English in the World

I am very excited because, after putting in a last-minute application for a course development grant, I learned on Friday that I have been awarded that grant and will be teaching a new course as part of a major, multi-year grant that JCU is using to increase global learning on campus, particularly through faculty learning groups and undergraduate courses in various aspects of globalization studies.

So, in Spring 2014, I will teach EN 299 English in the World, in which the students and I will “examine the close connections between language and identity, as they play out in economic, political, and cultural exchange,” as I phrased it in the application. As is probably clear, we’ll be dealing with quite a lot of sociolinguistic material (“Seeking out both the global within English and the signs of English around the globe, we will necessarily tackle concerns over language survival or revival, as well as the types and mechanisms of language contact”), and I am really looking forward to that!

I’m hoping that this course will get a healthy enrollment, boosted by some of our education-track English majors. I am fortunate enough to be able to teach a course on the history of English every fall because the education-track majors are required to take a course on language (either HEL or a contemporary grammar course), and this “English in the World” course will be designated as another option for satisfying that requirement.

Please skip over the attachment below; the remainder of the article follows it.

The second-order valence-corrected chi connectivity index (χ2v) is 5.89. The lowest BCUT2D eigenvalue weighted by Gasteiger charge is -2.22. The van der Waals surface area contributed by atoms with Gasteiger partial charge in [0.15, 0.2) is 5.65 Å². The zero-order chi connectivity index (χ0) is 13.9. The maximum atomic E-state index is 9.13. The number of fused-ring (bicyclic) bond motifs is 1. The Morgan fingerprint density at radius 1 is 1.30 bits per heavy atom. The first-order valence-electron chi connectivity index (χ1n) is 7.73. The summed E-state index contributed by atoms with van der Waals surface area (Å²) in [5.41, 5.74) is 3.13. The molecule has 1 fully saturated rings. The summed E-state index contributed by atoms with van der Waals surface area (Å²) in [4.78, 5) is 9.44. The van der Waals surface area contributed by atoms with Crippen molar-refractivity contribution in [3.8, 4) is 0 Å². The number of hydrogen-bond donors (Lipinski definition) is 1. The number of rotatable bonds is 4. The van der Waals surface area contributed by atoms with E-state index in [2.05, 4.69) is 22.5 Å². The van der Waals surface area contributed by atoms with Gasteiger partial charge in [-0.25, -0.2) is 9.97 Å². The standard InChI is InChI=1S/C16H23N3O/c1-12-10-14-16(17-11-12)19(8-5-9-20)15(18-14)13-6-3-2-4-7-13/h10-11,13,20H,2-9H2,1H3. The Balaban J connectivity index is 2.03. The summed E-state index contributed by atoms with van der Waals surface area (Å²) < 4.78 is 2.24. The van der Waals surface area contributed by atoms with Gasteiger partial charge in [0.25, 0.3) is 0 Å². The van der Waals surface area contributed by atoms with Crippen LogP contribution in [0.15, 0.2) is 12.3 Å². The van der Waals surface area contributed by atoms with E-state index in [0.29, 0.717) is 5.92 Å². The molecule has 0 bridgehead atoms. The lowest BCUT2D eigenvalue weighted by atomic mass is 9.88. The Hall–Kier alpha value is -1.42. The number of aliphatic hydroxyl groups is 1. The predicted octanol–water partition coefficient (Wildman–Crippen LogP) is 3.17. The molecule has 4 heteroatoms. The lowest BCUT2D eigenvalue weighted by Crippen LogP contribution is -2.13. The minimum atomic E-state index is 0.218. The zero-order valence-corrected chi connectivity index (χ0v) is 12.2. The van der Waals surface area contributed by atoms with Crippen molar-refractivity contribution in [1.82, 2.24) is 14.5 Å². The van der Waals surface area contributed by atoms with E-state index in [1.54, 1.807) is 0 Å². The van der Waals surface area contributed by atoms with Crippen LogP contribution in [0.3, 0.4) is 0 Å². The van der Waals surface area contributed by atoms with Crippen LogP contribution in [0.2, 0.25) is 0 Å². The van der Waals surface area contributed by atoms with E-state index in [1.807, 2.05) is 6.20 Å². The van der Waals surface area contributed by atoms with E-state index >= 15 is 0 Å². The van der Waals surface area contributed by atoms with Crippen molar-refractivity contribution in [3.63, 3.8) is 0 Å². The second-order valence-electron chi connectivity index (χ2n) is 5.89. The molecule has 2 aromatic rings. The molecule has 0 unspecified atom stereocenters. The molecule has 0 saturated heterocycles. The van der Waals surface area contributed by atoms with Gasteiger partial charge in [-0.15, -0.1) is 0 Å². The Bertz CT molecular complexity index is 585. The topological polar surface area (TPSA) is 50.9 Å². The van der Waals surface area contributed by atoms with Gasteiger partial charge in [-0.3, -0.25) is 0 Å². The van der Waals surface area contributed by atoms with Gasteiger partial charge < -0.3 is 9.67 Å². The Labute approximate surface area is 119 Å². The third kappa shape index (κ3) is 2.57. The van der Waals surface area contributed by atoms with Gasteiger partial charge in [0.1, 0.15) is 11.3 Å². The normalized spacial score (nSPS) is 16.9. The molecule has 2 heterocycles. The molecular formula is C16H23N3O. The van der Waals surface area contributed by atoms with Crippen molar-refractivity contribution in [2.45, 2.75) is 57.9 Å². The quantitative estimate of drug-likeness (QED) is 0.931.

I still need to work out precisely what readings I will assign to the students, but I am very much looking forward to the preparatory reading I’ll be doing this summer: David Crystal’s Language Death, Robert McCrum’s Globish, Lawrence Rosenwald’s Multilingual America, Ardis Butterfield’s The Familiar Enemy, assorted sociolinguistics textbooks, Lawrence Venuti on translation and “an ethics of difference,” sections from The Empire Writes Back, and various other books. While I’m at it, I will probably revisit Benedict Anderson’s Imagined Communities, which launched my first forays into more sustained academic thought, after my wonderful ninth-grade history teacher recommended it to me. I’m also planning to assign a few literary and autobiographical texts, perhaps Jhumpa Lahiri’s Interpreter of Maladies and Francisco Jiménez’s Breaking Through, although I’d love to hear other suggestions, if you have any, especially anything related to East Asia (Peter Hessler?), since I know we’ll have South Asia, Europe, and Africa represented, one way or another. It would also be nice to get something specifically South American on the list, too.